With this post I’m going to share my insights when working with Actionable Agile metrics. It is the start of a series of posts dedicated to measurements applying Daniel S. Vacanti’s 1 approach on measurements in agile environments.

Today let’s have a deeper look at the cycle time scatterplot diagram.

Background for the Cycle time scatterplot diagram

Let me first describe some background. Some months ago I supported in splitting a team of 10 people in two teams five members each.

Expectations where that the teams overall delivery will improve. Based on the assumptions that there will be less communication overhead, faster decisions, more fun and motivation.

So the measurement needed has to provide data to take a decision whether the team split worked and the expected faster and more reliable delivery is reached or the change (maybe) failed or at least did not lead to expected results.

In addition we had a low predictability of the team’s delivery. Sprints sometimes closed with 12 finished items, the other time with 0 finished items. So an additional goal of the team split was to improve predictability. And with more predictability to enable proper delivery date forecasting.

Let’s welcome the cycle time scatterplot diagram on stage. Looking for years to finally use that visualization of a team’s cycle time development, now I got the chance to connect the dots and install the Actionable Agile metrics 2 plugin JIRA.

Fundamentals about Cycle Time Scatterplot diagrams

Before going into concrete examples I’ll explain fundamentals of working with the cycle time scatterplot diagram. To get a visual impression please have a look at the following picture.

What is that diagram about?

It shows the development of cycle times for items mapped on a timeline. Cycle time in that sense describes the timespan between an items arrival in our process and its departure. It implies that only completed items are shown 3.

In addition the diagram shows percentiles (dashed lines) that provide an easy to grasp overview on the distribution of all cycle times. It does not take averages in to consideration and values the fact that the cycle time distribution does not have to follow a normal distribution 4.

Percentiles by example

The 85% percentile shows the maximum cycle time for 85% of all items. Let’s assume the 85% percentile is 30 days. 85% of all items where completed within 30 days. Phrased differently one can say that an item was being processed between O and 30 days with a probability of 85%.

Seen this way one can use it as input for forecasting delivery dates and when observed over a time span as an indicator for delivery behavior changes.

It gets even more interesting when we consider more percentiles e.g. the 50% and 95% percentiles in relation to our 85%.

Wide distances between percentiles e.g. between the 50% and 85% can indicate problems with predictability. Lets for example assume the 85% percentile shows 30 days and the 50% percentile shows 10 days. So the distance between 85% and 50% is 20 days.

It means that you can for one item assume that there is a 50% probability that it is delivered between 0 and 10 days and a 85% probability that it can be delivered between O and 30 days. And this is really a huge difference.

The goal of improved predictability could be to get the 50% and 85% percentile more closer or understand the underlaying pattern and introduce groups if items with similar predictability patterns.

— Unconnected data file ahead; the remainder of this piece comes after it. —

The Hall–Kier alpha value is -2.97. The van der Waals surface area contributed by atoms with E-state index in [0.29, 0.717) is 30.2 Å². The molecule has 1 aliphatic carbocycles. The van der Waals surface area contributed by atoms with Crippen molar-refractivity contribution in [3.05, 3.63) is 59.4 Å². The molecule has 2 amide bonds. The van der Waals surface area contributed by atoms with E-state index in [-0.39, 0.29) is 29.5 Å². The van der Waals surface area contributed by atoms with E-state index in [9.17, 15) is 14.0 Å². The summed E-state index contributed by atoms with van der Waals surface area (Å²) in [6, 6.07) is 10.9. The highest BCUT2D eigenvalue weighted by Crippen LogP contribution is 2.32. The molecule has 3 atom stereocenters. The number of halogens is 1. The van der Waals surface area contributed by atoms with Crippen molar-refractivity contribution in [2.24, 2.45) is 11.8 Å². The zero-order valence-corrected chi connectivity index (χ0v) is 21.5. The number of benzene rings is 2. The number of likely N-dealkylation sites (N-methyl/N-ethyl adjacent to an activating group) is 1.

An additional perspective can be taken when looking at the percentile development over time. Let’s ask questions that provide valuable insights about predictability development: How did the 85% percentile develop in a 2 months timeframe? How did the distance between 50% and 85% develop? We will explore these questions next.

This was just a brief explanation for the cycle time scatterplot diagram. I highly recommend getting into much more details by following the sources listed at the end of this post.

The cycle time scatterplot applied to the team split

Let’s apply the theory on the concrete example of the team split.

Assumptions

Assumptions that indicate a successful team split.

  • The cycle time for items decreases as the necessary amount of syncs is reduced
  • Predictability of item delivery improves. This improvement is partially connected with the team split as this enables faster process improvements. In addition every team member is better connected with the item delivery. Potential social loafing is reduced and visibility on individual contribution is increased 5.

Timeframes to consider

In order to observe changes it is helpful to consider different time frames. The first one spans the time of some months before the team split until the team split and shows the „old” team’s cycle time development.

The 2nd time frame spans the time from the 1st sprint in two teams until today and shows the cycle time development with both teams. It shows the time frame after the team split.

The 3rd time frame starts with start point of frame one and ends with end of frame two and covers the complete range. Based on this frame one can see the overall development, spot patterns and visualize by zooming out.

Interprete with What – So What – Now What

To analyze the data I apply the liberating structure What? -So what? – Now what? 6 It helps to separate my observations (What?) from my data interpretation (So What?) and my conclusions (Now What?).

Timespan 1 – Before the team split

Let’s look at each graph, starting with timespan span one before team split.

Cycle Time scatterplot that shows the cycletime development in the timeframe before the team split

Cycle Time scatterplot that shows the cycletime development in the timeframe before the team split

A brief overview

  • Dashed lines show the percentiles (right side is the percentile name; left side the percentile value in days).